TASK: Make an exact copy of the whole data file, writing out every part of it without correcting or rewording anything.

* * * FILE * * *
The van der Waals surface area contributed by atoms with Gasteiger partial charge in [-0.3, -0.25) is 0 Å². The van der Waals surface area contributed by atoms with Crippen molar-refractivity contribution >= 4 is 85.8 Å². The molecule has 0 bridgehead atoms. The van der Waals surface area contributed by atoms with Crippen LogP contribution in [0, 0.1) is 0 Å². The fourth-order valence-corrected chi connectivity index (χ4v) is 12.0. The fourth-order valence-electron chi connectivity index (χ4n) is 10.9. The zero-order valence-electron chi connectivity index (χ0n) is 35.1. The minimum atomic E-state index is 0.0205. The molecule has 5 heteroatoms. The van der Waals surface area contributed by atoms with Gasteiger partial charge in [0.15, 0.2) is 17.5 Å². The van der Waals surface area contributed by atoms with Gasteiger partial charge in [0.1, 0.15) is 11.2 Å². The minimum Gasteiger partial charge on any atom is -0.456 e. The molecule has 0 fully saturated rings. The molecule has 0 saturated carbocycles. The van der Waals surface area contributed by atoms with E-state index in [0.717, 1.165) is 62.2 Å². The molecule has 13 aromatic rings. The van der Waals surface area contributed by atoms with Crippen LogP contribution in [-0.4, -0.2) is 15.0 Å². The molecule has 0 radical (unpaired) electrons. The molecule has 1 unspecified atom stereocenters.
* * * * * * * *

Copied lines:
The van der Waals surface area contributed by atoms with Gasteiger partial charge in [-0.3, -0.25) is 0 Å². The van der Waals surface area contributed by atoms with Crippen molar-refractivity contribution >= 4 is 85.8 Å². The molecule has 0 bridgehead atoms. The van der Waals surface area contributed by atoms with Crippen LogP contribution in [0, 0.1) is 0 Å². The fourth-order valence-corrected chi connectivity index (χ4v) is 12.0. The fourth-order valence-electron chi connectivity index (χ4n) is 10.9. The zero-order valence-electron chi connectivity index (χ0n) is 35.1. The minimum atomic E-state index is 0.0205. The molecule has 5 heteroatoms. The van der Waals surface area contributed by atoms with Gasteiger partial charge in [0.15, 0.2) is 17.5 Å². The van der Waals surface area contributed by atoms with Gasteiger partial charge in [0.1, 0.15) is 11.2 Å². The minimum Gasteiger partial charge on any atom is -0.456 e. The molecule has 0 fully saturated rings. The molecule has 0 saturated carbocycles. The van der Waals surface area contributed by atoms with E-state index in [0.717, 1.165) is 62.2 Å². The molecule has 13 aromatic rings. The van der Waals surface area contributed by atoms with Crippen LogP contribution in [-0.4, -0.2) is 15.0 Å². The molecule has 0 radical (unpaired) electrons. The molecule has 1 unspecified atom stereocenters.